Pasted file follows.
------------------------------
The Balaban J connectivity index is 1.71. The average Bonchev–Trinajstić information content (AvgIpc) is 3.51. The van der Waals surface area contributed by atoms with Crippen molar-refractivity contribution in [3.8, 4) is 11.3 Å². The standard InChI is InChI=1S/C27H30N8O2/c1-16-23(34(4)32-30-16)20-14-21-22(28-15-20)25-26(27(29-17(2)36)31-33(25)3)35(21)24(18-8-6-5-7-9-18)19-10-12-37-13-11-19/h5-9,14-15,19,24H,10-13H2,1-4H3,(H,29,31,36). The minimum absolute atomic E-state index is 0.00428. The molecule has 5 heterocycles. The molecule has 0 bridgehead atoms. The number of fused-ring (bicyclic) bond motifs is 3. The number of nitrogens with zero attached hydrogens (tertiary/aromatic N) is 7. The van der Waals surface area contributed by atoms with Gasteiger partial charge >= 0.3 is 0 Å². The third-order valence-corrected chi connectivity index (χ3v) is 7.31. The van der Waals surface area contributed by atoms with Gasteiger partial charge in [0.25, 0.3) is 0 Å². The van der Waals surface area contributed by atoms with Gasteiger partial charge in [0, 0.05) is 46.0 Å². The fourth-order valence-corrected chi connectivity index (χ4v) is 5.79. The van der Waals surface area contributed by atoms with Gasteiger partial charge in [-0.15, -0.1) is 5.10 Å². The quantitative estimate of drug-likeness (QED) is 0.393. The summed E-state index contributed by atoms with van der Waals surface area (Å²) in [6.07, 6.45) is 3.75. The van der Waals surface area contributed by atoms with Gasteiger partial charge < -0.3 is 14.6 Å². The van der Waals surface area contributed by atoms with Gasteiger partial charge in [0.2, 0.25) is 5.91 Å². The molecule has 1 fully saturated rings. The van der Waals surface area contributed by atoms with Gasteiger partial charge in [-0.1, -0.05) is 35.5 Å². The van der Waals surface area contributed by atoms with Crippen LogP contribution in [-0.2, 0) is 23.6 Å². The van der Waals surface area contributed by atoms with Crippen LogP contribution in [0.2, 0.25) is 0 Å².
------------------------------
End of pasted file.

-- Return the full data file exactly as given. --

The Balaban J connectivity index is 1.71. The average Bonchev–Trinajstić information content (AvgIpc) is 3.51. The van der Waals surface area contributed by atoms with Crippen molar-refractivity contribution in [3.8, 4) is 11.3 Å². The standard InChI is InChI=1S/C27H30N8O2/c1-16-23(34(4)32-30-16)20-14-21-22(28-15-20)25-26(27(29-17(2)36)31-33(25)3)35(21)24(18-8-6-5-7-9-18)19-10-12-37-13-11-19/h5-9,14-15,19,24H,10-13H2,1-4H3,(H,29,31,36). The minimum absolute atomic E-state index is 0.00428. The molecule has 5 heterocycles. The molecule has 0 bridgehead atoms. The number of fused-ring (bicyclic) bond motifs is 3. The number of nitrogens with zero attached hydrogens (tertiary/aromatic N) is 7. The van der Waals surface area contributed by atoms with Gasteiger partial charge >= 0.3 is 0 Å². The third-order valence-corrected chi connectivity index (χ3v) is 7.31. The van der Waals surface area contributed by atoms with Gasteiger partial charge in [0.25, 0.3) is 0 Å². The van der Waals surface area contributed by atoms with Gasteiger partial charge in [0, 0.05) is 46.0 Å². The fourth-order valence-corrected chi connectivity index (χ4v) is 5.79. The van der Waals surface area contributed by atoms with Gasteiger partial charge in [-0.15, -0.1) is 5.10 Å². The quantitative estimate of drug-likeness (QED) is 0.393. The summed E-state index contributed by atoms with van der Waals surface area (Å²) in [6.07, 6.45) is 3.75. The van der Waals surface area contributed by atoms with Gasteiger partial charge < -0.3 is 14.6 Å². The van der Waals surface area contributed by atoms with Gasteiger partial charge in [0.2, 0.25) is 5.91 Å². The molecule has 1 fully saturated rings. The van der Waals surface area contributed by atoms with Gasteiger partial charge in [-0.1, -0.05) is 35.5 Å². The van der Waals surface area contributed by atoms with Crippen LogP contribution in [-0.2, 0) is 23.6 Å². The van der Waals surface area contributed by atoms with Crippen LogP contribution in [0.2, 0.25) is 0 Å².